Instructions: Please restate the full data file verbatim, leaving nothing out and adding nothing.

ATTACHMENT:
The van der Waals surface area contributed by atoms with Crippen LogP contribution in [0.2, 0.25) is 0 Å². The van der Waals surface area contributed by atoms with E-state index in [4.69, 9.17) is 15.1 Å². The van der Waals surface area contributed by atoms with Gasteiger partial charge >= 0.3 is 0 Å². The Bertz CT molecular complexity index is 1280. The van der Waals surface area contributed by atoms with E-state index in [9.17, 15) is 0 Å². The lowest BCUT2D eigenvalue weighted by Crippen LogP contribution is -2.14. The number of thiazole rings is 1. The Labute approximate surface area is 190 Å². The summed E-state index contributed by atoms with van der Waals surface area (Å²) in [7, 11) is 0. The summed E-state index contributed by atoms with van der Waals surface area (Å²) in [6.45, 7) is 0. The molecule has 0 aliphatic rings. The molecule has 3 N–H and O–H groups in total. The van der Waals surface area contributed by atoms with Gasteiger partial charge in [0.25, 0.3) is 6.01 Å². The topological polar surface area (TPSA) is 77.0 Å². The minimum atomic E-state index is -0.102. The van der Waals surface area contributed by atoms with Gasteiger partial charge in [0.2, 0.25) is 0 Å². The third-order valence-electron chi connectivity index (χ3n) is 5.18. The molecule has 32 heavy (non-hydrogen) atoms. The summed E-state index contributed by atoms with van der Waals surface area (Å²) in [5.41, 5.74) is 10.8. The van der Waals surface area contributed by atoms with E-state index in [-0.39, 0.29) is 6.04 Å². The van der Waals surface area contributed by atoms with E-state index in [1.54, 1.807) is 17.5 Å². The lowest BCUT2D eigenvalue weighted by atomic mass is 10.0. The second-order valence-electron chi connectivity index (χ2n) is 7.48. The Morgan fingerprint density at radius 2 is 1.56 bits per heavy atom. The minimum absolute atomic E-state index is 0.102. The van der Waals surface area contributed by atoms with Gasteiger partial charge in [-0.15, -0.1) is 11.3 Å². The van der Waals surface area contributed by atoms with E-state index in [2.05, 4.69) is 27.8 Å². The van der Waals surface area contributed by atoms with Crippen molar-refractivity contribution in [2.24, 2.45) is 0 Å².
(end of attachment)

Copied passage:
The van der Waals surface area contributed by atoms with Crippen LogP contribution in [0.2, 0.25) is 0 Å². The van der Waals surface area contributed by atoms with E-state index in [4.69, 9.17) is 15.1 Å². The van der Waals surface area contributed by atoms with Gasteiger partial charge >= 0.3 is 0 Å². The Bertz CT molecular complexity index is 1280. The van der Waals surface area contributed by atoms with E-state index in [9.17, 15) is 0 Å². The lowest BCUT2D eigenvalue weighted by Crippen LogP contribution is -2.14. The number of thiazole rings is 1. The Labute approximate surface area is 190 Å². The summed E-state index contributed by atoms with van der Waals surface area (Å²) in [7, 11) is 0. The summed E-state index contributed by atoms with van der Waals surface area (Å²) in [6.45, 7) is 0. The molecule has 0 aliphatic rings. The molecule has 3 N–H and O–H groups in total. The van der Waals surface area contributed by atoms with Gasteiger partial charge in [0.25, 0.3) is 6.01 Å². The topological polar surface area (TPSA) is 77.0 Å². The minimum atomic E-state index is -0.102. The van der Waals surface area contributed by atoms with Gasteiger partial charge in [0.2, 0.25) is 0 Å². The third-order valence-electron chi connectivity index (χ3n) is 5.18. The molecule has 32 heavy (non-hydrogen) atoms. The summed E-state index contributed by atoms with van der Waals surface area (Å²) in [5.41, 5.74) is 10.8. The van der Waals surface area contributed by atoms with E-state index in [-0.39, 0.29) is 6.04 Å². The van der Waals surface area contributed by atoms with E-state index in [1.54, 1.807) is 17.5 Å². The lowest BCUT2D eigenvalue weighted by atomic mass is 10.0. The second-order valence-electron chi connectivity index (χ2n) is 7.48. The Morgan fingerprint density at radius 2 is 1.56 bits per heavy atom. The minimum absolute atomic E-state index is 0.102. The van der Waals surface area contributed by atoms with Gasteiger partial charge in [-0.15, -0.1) is 11.3 Å². The van der Waals surface area contributed by atoms with E-state index in [2.05, 4.69) is 27.8 Å². The van der Waals surface area contributed by atoms with Crippen molar-refractivity contribution in [2.24, 2.45) is 0 Å².